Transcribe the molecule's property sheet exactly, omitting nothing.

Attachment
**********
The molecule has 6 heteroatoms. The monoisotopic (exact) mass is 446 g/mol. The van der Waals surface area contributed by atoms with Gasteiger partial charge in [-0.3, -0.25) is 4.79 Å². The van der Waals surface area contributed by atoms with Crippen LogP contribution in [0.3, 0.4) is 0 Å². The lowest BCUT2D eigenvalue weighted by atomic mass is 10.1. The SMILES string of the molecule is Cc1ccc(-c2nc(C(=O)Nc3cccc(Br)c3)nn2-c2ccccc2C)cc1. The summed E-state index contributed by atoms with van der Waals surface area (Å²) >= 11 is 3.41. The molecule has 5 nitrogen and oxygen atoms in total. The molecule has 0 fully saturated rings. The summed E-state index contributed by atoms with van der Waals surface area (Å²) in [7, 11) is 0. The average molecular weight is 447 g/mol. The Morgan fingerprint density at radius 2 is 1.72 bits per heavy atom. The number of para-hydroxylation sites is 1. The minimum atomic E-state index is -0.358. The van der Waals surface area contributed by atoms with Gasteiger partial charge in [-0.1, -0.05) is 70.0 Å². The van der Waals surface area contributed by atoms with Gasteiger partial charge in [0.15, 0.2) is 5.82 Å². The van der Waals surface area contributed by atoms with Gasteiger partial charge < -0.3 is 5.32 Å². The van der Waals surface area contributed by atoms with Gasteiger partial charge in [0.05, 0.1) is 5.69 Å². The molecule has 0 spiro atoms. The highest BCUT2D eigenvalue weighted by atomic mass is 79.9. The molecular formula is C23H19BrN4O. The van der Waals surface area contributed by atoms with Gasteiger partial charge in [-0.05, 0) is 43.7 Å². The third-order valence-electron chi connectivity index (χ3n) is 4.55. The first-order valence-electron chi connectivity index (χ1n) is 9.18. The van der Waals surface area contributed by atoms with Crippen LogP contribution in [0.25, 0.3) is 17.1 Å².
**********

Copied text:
The molecule has 6 heteroatoms. The monoisotopic (exact) mass is 446 g/mol. The van der Waals surface area contributed by atoms with Gasteiger partial charge in [-0.3, -0.25) is 4.79 Å². The van der Waals surface area contributed by atoms with Crippen LogP contribution in [0.3, 0.4) is 0 Å². The lowest BCUT2D eigenvalue weighted by atomic mass is 10.1. The SMILES string of the molecule is Cc1ccc(-c2nc(C(=O)Nc3cccc(Br)c3)nn2-c2ccccc2C)cc1. The summed E-state index contributed by atoms with van der Waals surface area (Å²) >= 11 is 3.41. The molecule has 5 nitrogen and oxygen atoms in total. The molecule has 0 fully saturated rings. The summed E-state index contributed by atoms with van der Waals surface area (Å²) in [7, 11) is 0. The average molecular weight is 447 g/mol. The Morgan fingerprint density at radius 2 is 1.72 bits per heavy atom. The number of para-hydroxylation sites is 1. The minimum atomic E-state index is -0.358. The van der Waals surface area contributed by atoms with Gasteiger partial charge in [-0.1, -0.05) is 70.0 Å². The van der Waals surface area contributed by atoms with Gasteiger partial charge in [0.15, 0.2) is 5.82 Å². The van der Waals surface area contributed by atoms with Gasteiger partial charge < -0.3 is 5.32 Å². The van der Waals surface area contributed by atoms with Gasteiger partial charge in [0.05, 0.1) is 5.69 Å². The molecule has 0 spiro atoms. The highest BCUT2D eigenvalue weighted by atomic mass is 79.9. The molecular formula is C23H19BrN4O. The van der Waals surface area contributed by atoms with Gasteiger partial charge in [-0.05, 0) is 43.7 Å². The third-order valence-electron chi connectivity index (χ3n) is 4.55. The first-order valence-electron chi connectivity index (χ1n) is 9.18. The van der Waals surface area contributed by atoms with Crippen LogP contribution in [0.25, 0.3) is 17.1 Å².